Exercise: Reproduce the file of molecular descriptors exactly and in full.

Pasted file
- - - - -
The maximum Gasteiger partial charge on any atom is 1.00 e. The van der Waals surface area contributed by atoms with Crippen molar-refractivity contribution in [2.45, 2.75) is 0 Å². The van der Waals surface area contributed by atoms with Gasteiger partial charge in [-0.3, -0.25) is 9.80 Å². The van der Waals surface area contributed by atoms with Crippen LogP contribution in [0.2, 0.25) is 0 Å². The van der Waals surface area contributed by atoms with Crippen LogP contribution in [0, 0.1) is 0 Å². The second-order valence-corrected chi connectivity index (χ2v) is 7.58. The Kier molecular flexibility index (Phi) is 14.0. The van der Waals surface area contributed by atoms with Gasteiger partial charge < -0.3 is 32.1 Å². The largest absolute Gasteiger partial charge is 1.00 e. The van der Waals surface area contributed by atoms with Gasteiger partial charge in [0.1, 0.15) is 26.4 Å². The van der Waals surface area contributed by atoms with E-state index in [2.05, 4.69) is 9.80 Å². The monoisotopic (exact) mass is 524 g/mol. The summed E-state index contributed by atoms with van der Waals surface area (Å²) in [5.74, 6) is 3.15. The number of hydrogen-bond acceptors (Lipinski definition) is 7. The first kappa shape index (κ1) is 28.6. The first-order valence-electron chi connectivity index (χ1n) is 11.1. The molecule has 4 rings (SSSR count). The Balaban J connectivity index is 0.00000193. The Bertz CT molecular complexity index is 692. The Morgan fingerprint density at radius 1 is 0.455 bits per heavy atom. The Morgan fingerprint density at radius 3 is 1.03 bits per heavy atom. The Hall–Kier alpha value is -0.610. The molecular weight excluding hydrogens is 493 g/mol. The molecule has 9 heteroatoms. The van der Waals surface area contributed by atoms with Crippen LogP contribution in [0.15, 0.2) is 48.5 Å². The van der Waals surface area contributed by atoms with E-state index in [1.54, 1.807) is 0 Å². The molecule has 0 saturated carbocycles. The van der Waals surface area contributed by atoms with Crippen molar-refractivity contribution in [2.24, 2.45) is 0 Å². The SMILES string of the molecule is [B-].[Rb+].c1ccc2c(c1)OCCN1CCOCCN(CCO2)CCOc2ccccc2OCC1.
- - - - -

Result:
The maximum Gasteiger partial charge on any atom is 1.00 e. The van der Waals surface area contributed by atoms with Crippen molar-refractivity contribution in [2.45, 2.75) is 0 Å². The van der Waals surface area contributed by atoms with Gasteiger partial charge in [-0.3, -0.25) is 9.80 Å². The van der Waals surface area contributed by atoms with Crippen LogP contribution in [0.2, 0.25) is 0 Å². The van der Waals surface area contributed by atoms with Crippen LogP contribution in [0, 0.1) is 0 Å². The second-order valence-corrected chi connectivity index (χ2v) is 7.58. The Kier molecular flexibility index (Phi) is 14.0. The van der Waals surface area contributed by atoms with Gasteiger partial charge < -0.3 is 32.1 Å². The largest absolute Gasteiger partial charge is 1.00 e. The van der Waals surface area contributed by atoms with Gasteiger partial charge in [0.1, 0.15) is 26.4 Å². The van der Waals surface area contributed by atoms with E-state index in [2.05, 4.69) is 9.80 Å². The monoisotopic (exact) mass is 524 g/mol. The summed E-state index contributed by atoms with van der Waals surface area (Å²) in [5.74, 6) is 3.15. The number of hydrogen-bond acceptors (Lipinski definition) is 7. The first kappa shape index (κ1) is 28.6. The first-order valence-electron chi connectivity index (χ1n) is 11.1. The molecule has 4 rings (SSSR count). The Balaban J connectivity index is 0.00000193. The Bertz CT molecular complexity index is 692. The Morgan fingerprint density at radius 1 is 0.455 bits per heavy atom. The Morgan fingerprint density at radius 3 is 1.03 bits per heavy atom. The Hall–Kier alpha value is -0.610. The molecular weight excluding hydrogens is 493 g/mol. The molecule has 9 heteroatoms. The van der Waals surface area contributed by atoms with Crippen LogP contribution in [0.15, 0.2) is 48.5 Å². The van der Waals surface area contributed by atoms with E-state index in [1.54, 1.807) is 0 Å². The molecule has 0 saturated carbocycles. The van der Waals surface area contributed by atoms with Crippen molar-refractivity contribution in [2.24, 2.45) is 0 Å². The SMILES string of the molecule is [B-].[Rb+].c1ccc2c(c1)OCCN1CCOCCN(CCO2)CCOc2ccccc2OCC1.